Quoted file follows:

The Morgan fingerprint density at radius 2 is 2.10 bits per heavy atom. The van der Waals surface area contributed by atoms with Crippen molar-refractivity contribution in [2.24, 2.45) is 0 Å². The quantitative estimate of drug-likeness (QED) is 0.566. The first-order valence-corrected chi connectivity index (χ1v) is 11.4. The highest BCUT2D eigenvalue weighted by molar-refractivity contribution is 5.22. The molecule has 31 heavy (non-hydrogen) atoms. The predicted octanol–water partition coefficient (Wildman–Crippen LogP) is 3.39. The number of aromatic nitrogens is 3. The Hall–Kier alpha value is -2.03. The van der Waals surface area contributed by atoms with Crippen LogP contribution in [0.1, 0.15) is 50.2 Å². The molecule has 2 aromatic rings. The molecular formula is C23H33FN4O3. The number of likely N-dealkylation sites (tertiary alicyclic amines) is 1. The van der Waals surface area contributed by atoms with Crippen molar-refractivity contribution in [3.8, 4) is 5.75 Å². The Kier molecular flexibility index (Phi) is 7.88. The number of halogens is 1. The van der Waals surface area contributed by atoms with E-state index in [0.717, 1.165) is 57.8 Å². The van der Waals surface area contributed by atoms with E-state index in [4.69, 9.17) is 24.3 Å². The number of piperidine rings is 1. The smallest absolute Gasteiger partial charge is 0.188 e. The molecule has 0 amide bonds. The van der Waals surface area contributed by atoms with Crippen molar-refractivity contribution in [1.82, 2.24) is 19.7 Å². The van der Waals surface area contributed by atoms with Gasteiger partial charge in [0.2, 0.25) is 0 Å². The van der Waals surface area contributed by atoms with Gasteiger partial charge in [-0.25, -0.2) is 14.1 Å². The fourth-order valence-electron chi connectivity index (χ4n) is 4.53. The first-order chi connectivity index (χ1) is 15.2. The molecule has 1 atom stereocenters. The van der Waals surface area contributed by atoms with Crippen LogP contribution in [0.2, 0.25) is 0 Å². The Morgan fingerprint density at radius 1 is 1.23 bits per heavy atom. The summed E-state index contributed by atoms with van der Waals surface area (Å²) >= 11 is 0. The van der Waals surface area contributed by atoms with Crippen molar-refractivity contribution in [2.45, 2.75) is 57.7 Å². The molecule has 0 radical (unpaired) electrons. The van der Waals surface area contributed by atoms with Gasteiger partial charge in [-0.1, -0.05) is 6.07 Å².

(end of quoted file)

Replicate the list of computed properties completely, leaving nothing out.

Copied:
The Morgan fingerprint density at radius 2 is 2.10 bits per heavy atom. The van der Waals surface area contributed by atoms with Crippen molar-refractivity contribution in [2.24, 2.45) is 0 Å². The quantitative estimate of drug-likeness (QED) is 0.566. The first-order valence-corrected chi connectivity index (χ1v) is 11.4. The highest BCUT2D eigenvalue weighted by molar-refractivity contribution is 5.22. The molecule has 31 heavy (non-hydrogen) atoms. The predicted octanol–water partition coefficient (Wildman–Crippen LogP) is 3.39. The number of aromatic nitrogens is 3. The Hall–Kier alpha value is -2.03. The van der Waals surface area contributed by atoms with Crippen LogP contribution in [0.1, 0.15) is 50.2 Å². The molecule has 2 aromatic rings. The molecular formula is C23H33FN4O3. The number of likely N-dealkylation sites (tertiary alicyclic amines) is 1. The van der Waals surface area contributed by atoms with Crippen molar-refractivity contribution in [3.8, 4) is 5.75 Å². The Kier molecular flexibility index (Phi) is 7.88. The number of halogens is 1. The van der Waals surface area contributed by atoms with E-state index in [0.717, 1.165) is 57.8 Å². The van der Waals surface area contributed by atoms with E-state index in [4.69, 9.17) is 24.3 Å². The number of piperidine rings is 1. The smallest absolute Gasteiger partial charge is 0.188 e. The molecule has 0 amide bonds. The van der Waals surface area contributed by atoms with Crippen molar-refractivity contribution in [1.82, 2.24) is 19.7 Å². The van der Waals surface area contributed by atoms with Gasteiger partial charge in [0.2, 0.25) is 0 Å². The van der Waals surface area contributed by atoms with Gasteiger partial charge in [-0.25, -0.2) is 14.1 Å². The fourth-order valence-electron chi connectivity index (χ4n) is 4.53. The first-order chi connectivity index (χ1) is 15.2. The molecule has 1 atom stereocenters. The van der Waals surface area contributed by atoms with Crippen LogP contribution in [0.2, 0.25) is 0 Å². The Morgan fingerprint density at radius 1 is 1.23 bits per heavy atom. The summed E-state index contributed by atoms with van der Waals surface area (Å²) >= 11 is 0. The van der Waals surface area contributed by atoms with Crippen molar-refractivity contribution in [2.45, 2.75) is 57.7 Å². The molecule has 0 radical (unpaired) electrons. The van der Waals surface area contributed by atoms with Gasteiger partial charge in [-0.1, -0.05) is 6.07 Å².